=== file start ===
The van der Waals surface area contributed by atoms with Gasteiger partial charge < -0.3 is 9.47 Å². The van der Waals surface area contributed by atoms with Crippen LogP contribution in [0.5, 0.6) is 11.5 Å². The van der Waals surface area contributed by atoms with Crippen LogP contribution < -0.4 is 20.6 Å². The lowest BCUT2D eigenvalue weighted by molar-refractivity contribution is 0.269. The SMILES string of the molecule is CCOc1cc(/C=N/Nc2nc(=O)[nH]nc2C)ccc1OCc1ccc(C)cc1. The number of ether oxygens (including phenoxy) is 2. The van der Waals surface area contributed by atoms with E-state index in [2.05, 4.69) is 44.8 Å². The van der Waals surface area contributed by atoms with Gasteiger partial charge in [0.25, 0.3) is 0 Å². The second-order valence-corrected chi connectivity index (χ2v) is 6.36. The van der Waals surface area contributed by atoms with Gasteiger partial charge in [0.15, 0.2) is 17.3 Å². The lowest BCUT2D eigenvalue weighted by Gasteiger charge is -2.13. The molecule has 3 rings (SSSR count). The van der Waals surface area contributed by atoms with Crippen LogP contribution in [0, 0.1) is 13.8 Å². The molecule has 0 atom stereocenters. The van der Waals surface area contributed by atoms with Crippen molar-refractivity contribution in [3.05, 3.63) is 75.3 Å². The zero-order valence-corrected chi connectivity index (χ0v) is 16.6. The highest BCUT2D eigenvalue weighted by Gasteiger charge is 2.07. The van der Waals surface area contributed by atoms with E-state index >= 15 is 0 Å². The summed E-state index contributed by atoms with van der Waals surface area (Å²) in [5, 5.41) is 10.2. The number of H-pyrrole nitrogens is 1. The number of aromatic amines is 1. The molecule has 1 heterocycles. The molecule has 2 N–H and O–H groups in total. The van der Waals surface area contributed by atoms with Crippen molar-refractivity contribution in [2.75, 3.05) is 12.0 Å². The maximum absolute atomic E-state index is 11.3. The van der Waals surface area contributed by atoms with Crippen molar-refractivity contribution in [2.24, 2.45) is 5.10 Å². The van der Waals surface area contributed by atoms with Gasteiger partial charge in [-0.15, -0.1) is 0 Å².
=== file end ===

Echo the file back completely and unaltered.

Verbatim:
The van der Waals surface area contributed by atoms with Gasteiger partial charge < -0.3 is 9.47 Å². The van der Waals surface area contributed by atoms with Crippen LogP contribution in [0.5, 0.6) is 11.5 Å². The van der Waals surface area contributed by atoms with Crippen LogP contribution < -0.4 is 20.6 Å². The lowest BCUT2D eigenvalue weighted by molar-refractivity contribution is 0.269. The SMILES string of the molecule is CCOc1cc(/C=N/Nc2nc(=O)[nH]nc2C)ccc1OCc1ccc(C)cc1. The number of ether oxygens (including phenoxy) is 2. The van der Waals surface area contributed by atoms with E-state index in [2.05, 4.69) is 44.8 Å². The van der Waals surface area contributed by atoms with Gasteiger partial charge in [0.25, 0.3) is 0 Å². The second-order valence-corrected chi connectivity index (χ2v) is 6.36. The van der Waals surface area contributed by atoms with Gasteiger partial charge in [0.15, 0.2) is 17.3 Å². The lowest BCUT2D eigenvalue weighted by Gasteiger charge is -2.13. The molecule has 3 rings (SSSR count). The van der Waals surface area contributed by atoms with Crippen LogP contribution in [0, 0.1) is 13.8 Å². The molecule has 0 atom stereocenters. The van der Waals surface area contributed by atoms with Crippen molar-refractivity contribution in [3.05, 3.63) is 75.3 Å². The zero-order valence-corrected chi connectivity index (χ0v) is 16.6. The highest BCUT2D eigenvalue weighted by Gasteiger charge is 2.07. The van der Waals surface area contributed by atoms with E-state index >= 15 is 0 Å². The summed E-state index contributed by atoms with van der Waals surface area (Å²) in [5, 5.41) is 10.2. The number of H-pyrrole nitrogens is 1. The number of aromatic amines is 1. The molecule has 1 heterocycles. The molecule has 2 N–H and O–H groups in total. The van der Waals surface area contributed by atoms with Crippen molar-refractivity contribution in [2.75, 3.05) is 12.0 Å². The maximum absolute atomic E-state index is 11.3. The van der Waals surface area contributed by atoms with Crippen molar-refractivity contribution in [2.24, 2.45) is 5.10 Å². The van der Waals surface area contributed by atoms with Gasteiger partial charge in [-0.15, -0.1) is 0 Å².